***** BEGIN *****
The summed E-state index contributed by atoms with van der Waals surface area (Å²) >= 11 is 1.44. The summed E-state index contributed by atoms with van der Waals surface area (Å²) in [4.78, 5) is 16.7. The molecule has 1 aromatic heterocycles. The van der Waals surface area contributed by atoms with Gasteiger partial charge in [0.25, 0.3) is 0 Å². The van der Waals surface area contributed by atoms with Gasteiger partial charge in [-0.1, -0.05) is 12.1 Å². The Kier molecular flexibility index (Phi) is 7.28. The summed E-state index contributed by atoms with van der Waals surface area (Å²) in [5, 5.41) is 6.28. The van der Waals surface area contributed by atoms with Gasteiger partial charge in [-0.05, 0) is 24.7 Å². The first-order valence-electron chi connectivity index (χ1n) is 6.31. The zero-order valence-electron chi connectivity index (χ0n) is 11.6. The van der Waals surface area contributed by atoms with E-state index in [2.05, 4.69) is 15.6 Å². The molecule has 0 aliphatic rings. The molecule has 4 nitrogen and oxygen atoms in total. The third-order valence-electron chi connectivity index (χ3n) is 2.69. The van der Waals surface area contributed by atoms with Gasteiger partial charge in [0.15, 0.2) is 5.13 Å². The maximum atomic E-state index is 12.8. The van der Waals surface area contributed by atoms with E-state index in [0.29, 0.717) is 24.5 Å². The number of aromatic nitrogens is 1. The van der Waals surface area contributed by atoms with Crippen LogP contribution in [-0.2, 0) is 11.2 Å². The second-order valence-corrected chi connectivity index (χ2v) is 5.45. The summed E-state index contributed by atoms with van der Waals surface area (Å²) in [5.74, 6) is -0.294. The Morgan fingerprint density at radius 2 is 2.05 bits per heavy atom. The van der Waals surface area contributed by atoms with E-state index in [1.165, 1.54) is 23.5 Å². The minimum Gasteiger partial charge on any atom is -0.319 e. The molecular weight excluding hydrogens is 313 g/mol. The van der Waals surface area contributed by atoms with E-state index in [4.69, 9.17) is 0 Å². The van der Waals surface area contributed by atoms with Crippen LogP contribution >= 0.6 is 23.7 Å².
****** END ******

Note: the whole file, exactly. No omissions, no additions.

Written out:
The summed E-state index contributed by atoms with van der Waals surface area (Å²) >= 11 is 1.44. The summed E-state index contributed by atoms with van der Waals surface area (Å²) in [4.78, 5) is 16.7. The molecule has 1 aromatic heterocycles. The van der Waals surface area contributed by atoms with Gasteiger partial charge in [0.25, 0.3) is 0 Å². The van der Waals surface area contributed by atoms with Gasteiger partial charge in [-0.1, -0.05) is 12.1 Å². The Kier molecular flexibility index (Phi) is 7.28. The summed E-state index contributed by atoms with van der Waals surface area (Å²) in [5, 5.41) is 6.28. The van der Waals surface area contributed by atoms with Gasteiger partial charge in [-0.05, 0) is 24.7 Å². The first-order valence-electron chi connectivity index (χ1n) is 6.31. The zero-order valence-electron chi connectivity index (χ0n) is 11.6. The van der Waals surface area contributed by atoms with E-state index in [2.05, 4.69) is 15.6 Å². The molecule has 0 aliphatic rings. The molecule has 4 nitrogen and oxygen atoms in total. The third-order valence-electron chi connectivity index (χ3n) is 2.69. The van der Waals surface area contributed by atoms with Gasteiger partial charge in [0.15, 0.2) is 5.13 Å². The maximum atomic E-state index is 12.8. The van der Waals surface area contributed by atoms with E-state index in [0.29, 0.717) is 24.5 Å². The number of aromatic nitrogens is 1. The van der Waals surface area contributed by atoms with Crippen LogP contribution in [-0.2, 0) is 11.2 Å². The second-order valence-corrected chi connectivity index (χ2v) is 5.45. The summed E-state index contributed by atoms with van der Waals surface area (Å²) in [5.74, 6) is -0.294. The Morgan fingerprint density at radius 2 is 2.05 bits per heavy atom. The van der Waals surface area contributed by atoms with E-state index in [1.165, 1.54) is 23.5 Å². The minimum Gasteiger partial charge on any atom is -0.319 e. The molecular weight excluding hydrogens is 313 g/mol. The van der Waals surface area contributed by atoms with E-state index in [4.69, 9.17) is 0 Å². The van der Waals surface area contributed by atoms with Crippen LogP contribution >= 0.6 is 23.7 Å².